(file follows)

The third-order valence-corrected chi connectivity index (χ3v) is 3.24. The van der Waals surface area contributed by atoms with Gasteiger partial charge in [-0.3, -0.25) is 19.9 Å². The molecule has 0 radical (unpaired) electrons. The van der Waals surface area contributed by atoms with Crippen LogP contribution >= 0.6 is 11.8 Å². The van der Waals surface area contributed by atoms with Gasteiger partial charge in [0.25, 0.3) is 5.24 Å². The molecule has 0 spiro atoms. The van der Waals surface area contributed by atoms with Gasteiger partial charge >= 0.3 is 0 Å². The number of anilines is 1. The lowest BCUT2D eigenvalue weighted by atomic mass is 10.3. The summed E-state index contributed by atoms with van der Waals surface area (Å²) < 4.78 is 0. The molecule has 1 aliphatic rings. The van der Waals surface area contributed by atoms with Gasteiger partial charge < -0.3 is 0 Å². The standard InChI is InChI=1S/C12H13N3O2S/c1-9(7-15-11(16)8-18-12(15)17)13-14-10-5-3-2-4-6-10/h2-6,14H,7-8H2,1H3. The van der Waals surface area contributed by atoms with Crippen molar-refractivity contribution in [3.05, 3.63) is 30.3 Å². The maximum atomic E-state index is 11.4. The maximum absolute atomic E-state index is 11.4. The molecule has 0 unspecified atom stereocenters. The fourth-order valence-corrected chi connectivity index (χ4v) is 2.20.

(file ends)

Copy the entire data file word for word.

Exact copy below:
The third-order valence-corrected chi connectivity index (χ3v) is 3.24. The van der Waals surface area contributed by atoms with Gasteiger partial charge in [-0.3, -0.25) is 19.9 Å². The molecule has 0 radical (unpaired) electrons. The van der Waals surface area contributed by atoms with Crippen LogP contribution >= 0.6 is 11.8 Å². The van der Waals surface area contributed by atoms with Gasteiger partial charge in [0.25, 0.3) is 5.24 Å². The molecule has 0 spiro atoms. The van der Waals surface area contributed by atoms with Gasteiger partial charge >= 0.3 is 0 Å². The number of anilines is 1. The lowest BCUT2D eigenvalue weighted by atomic mass is 10.3. The summed E-state index contributed by atoms with van der Waals surface area (Å²) < 4.78 is 0. The molecule has 1 aliphatic rings. The van der Waals surface area contributed by atoms with Gasteiger partial charge < -0.3 is 0 Å². The standard InChI is InChI=1S/C12H13N3O2S/c1-9(7-15-11(16)8-18-12(15)17)13-14-10-5-3-2-4-6-10/h2-6,14H,7-8H2,1H3. The van der Waals surface area contributed by atoms with Crippen molar-refractivity contribution in [3.05, 3.63) is 30.3 Å². The maximum atomic E-state index is 11.4. The maximum absolute atomic E-state index is 11.4. The molecule has 0 unspecified atom stereocenters. The fourth-order valence-corrected chi connectivity index (χ4v) is 2.20.